Every year, Y Combinator Demo Day, where the latest batch of incubated startups make their pitch to investors, gets a little bigger. (Or a lot.) Now, for the first time since the event began in 2005, it’s moving to a new home — the Computer History Museum.
At the last Demo Day, in August (they’re held twice a year), you could already sense that the gathering was outgrowing YC headquarters in Mountain View. Organizers pushed out the walls to accommodate a larger audience, and in order to speed through the 63 presenters (an increase of nearly 50 percent), each company was limited to a few minutes of speaking, meaning they had to give rapid-fire pitches instead of full demos. There was even a tiny stage erected for the demos.
The next Demo Day will be held on March 27, and it seems that YC has embraced the fact that it has become a big deal Silicon Valley event. While the number of demonstrating companies has only grown slightly from its last class, to 66, things have been restructured. There’s the new location, and rather than repeat the sessions several times over two days, they’re being consolidated into a single, all-day event. That should give companies more time to present, while also leaving room for plentiful breaks. Hopefully, that means attendees won’t completely lose our minds by the time the 65th (!) company is on-stage.
Partner Jessica Livingston predicts that there will be more investors than ever in attendance. (At the last Demo Day, partner Paul Graham joked that instead of holding neverending meetings with entrepreneurs, investors could “just come here twice a year.”)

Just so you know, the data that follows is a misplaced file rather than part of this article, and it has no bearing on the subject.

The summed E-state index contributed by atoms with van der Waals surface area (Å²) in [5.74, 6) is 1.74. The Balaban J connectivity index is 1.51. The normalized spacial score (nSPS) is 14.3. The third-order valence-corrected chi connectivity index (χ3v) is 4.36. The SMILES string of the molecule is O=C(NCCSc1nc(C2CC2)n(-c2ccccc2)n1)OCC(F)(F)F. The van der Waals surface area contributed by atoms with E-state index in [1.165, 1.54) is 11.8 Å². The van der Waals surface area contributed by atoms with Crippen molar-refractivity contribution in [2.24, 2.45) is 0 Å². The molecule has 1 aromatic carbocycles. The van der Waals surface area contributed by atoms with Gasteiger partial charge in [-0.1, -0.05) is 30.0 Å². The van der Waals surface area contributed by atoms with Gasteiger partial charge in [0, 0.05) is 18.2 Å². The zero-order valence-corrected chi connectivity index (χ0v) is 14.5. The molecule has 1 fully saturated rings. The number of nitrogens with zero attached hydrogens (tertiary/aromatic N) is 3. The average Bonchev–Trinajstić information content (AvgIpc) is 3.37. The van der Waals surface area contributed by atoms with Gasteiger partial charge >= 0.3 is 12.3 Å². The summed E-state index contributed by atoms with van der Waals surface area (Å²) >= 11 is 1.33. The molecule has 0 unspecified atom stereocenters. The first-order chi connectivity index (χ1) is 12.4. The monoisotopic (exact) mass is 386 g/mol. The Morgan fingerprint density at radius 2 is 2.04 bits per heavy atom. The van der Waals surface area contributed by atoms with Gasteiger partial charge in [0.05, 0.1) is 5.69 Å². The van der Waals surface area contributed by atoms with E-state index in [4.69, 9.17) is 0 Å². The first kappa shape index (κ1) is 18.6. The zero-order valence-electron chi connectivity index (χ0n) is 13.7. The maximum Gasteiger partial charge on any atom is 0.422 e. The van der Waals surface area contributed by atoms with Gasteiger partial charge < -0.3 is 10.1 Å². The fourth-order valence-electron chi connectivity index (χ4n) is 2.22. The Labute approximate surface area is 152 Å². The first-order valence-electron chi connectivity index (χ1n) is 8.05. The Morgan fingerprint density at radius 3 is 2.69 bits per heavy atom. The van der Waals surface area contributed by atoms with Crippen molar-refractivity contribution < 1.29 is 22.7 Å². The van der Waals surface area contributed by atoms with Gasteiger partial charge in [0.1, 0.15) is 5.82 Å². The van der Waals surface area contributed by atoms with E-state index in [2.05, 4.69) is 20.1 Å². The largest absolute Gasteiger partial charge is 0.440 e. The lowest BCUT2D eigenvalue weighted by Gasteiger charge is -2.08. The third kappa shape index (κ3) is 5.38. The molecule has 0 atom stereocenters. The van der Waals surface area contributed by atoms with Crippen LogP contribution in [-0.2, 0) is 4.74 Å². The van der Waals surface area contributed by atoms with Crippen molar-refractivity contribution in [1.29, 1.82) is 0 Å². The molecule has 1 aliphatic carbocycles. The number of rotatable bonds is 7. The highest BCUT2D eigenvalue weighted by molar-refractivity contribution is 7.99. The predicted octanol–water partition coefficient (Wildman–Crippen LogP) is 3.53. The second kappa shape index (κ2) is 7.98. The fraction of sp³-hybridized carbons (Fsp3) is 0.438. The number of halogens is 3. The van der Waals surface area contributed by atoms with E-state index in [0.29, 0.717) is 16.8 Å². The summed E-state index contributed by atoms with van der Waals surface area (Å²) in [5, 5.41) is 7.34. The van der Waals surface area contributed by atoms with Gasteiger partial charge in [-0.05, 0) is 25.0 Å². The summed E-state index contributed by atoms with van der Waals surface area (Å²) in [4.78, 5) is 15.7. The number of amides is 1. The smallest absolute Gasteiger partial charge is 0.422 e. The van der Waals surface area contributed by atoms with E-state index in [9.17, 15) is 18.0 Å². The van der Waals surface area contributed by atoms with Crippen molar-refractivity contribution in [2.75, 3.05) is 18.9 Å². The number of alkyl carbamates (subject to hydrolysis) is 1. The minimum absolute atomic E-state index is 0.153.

Jessica Livingston is a partner at Y Combinator. She was previously VP of marketing at investment bank Adams Harkness, where she managed an award-winning rebranding of the company. She is the author of Founders at Work (2007), a book of interviews with startup founders, and writes regularly about YC on her blog. She has a BA in English from Bucknell.
Paul Graham is a partner at Y Combinator. He is also the author of On Lisp (1993), ANSI Common Lisp (1995), and Hackers & Painters (2004). In 1995, he and Robert Morris started Viaweb, the first ASP, which in 1998 became Yahoo! Store. In 2002 he discovered a simple spam filtering algorithm that inspired the current generation of filters. Graham has a B.A. from Cornell. He earned an M.S. and a Ph.D. in Applied Sciences (specializing in computer...